Initially, before completing the bankruptcy notice paperwork, you should conduct a bankruptcy search to see if your debtor is already bankrupt or involved in a debt or personal insolvency agreement. You can find more information about bankruptcy searches – https://www.afsa.gov.au/online-services-help/bankruptcy-register-search.
If you get a clear search, then you can create an account with AFSA and start the bankruptcy notice process.
There are essentially three (3) sections to a bankruptcy notice:
- The creditor/debtor information; and
- The judgment debt information; and
- The interest/costs information.
I will explain these in more detail below.
The Creditor/Debtor Information
The first step is to input the debtor and the creditor information, including title (Mr, Mrs), given name/s (the first name/s), the surname, and the address of both parties.
This must be exactly the same as contained on the judgment.
Once you have this information correct, then you will be asked to complete the debt information.
The Judgment Debt Information
This is the section where a creditor can add the judgment debt amount, legal costs (if any), and post-judgment interest.
The amount of the judgment debt is the amount of the money order on the judgment, including costs and interest (until the date of judgment).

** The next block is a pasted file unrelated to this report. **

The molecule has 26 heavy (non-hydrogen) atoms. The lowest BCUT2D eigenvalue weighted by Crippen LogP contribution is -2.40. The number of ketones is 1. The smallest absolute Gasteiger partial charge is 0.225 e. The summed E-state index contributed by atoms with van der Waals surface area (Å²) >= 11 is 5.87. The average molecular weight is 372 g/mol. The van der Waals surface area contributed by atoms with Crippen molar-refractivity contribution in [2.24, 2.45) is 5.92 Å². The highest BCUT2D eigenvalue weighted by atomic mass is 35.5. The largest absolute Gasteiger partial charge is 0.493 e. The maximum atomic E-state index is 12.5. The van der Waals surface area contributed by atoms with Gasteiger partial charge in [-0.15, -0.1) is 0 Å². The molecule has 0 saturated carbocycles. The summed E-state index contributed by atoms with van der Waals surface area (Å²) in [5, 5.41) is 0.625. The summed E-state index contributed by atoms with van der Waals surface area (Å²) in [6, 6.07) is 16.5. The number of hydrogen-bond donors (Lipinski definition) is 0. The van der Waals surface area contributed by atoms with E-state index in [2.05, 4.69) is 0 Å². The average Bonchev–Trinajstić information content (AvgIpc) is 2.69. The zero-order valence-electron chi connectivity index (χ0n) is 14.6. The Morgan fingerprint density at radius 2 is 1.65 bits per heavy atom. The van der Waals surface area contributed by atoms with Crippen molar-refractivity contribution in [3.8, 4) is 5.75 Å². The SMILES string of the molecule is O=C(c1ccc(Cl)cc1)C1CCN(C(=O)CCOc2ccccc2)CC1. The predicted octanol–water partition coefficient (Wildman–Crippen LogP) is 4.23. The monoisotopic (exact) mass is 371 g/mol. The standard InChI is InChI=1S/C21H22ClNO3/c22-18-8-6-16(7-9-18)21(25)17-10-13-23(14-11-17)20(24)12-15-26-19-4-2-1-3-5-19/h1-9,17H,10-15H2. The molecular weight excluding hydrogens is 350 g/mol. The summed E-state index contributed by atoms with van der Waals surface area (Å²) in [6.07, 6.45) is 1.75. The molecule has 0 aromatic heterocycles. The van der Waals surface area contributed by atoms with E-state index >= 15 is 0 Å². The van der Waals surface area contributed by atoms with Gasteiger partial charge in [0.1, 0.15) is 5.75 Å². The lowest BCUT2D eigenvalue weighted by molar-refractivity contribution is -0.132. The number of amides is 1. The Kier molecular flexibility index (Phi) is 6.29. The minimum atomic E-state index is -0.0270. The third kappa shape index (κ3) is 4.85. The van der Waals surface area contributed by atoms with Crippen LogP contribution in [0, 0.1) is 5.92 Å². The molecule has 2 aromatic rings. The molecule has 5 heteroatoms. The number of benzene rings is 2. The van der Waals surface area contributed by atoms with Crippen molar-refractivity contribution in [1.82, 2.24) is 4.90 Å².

Where any further legal costs are being claimed (not included in the judgment), a certificate of taxed or assessed costs in support of the amount claimed is to be uploaded and attached to the bankruptcy notice. In most cases, this will be $nil.
Lastly, any post-judgment interest is to be added.
The Interest/Costs Information
The post-judgment interest is calculated from the date of the judgment to the date of issuing the bankruptcy notice. This is calculated in accordance with section 59(2) and (3) of the Civil Proceedings Act 2011 (Qld) which say:
(2) Interest is payable from the date of a money order on the money order debt unless the court otherwise orders.
(3) The interest is payable at the rate prescribed under a practice direction made under the Supreme Court of Queensland Act 1991 unless the court otherwise orders.
The practice direction for calculating interest is Practice Direction Number 7 of 2013, which says:
4. The following is the rate applicable to a money order debt:
(a) in respect of the period from 1 January to 30 June in any year, a rate six percent above the cash rate last published by the Reserve Bank of Australia before that period commenced; and
(b) in respect of the period from 1 July to 31 December in any year, a rate six percent above the cash rate last published by the Reserve Bank of Australia before that period commenced.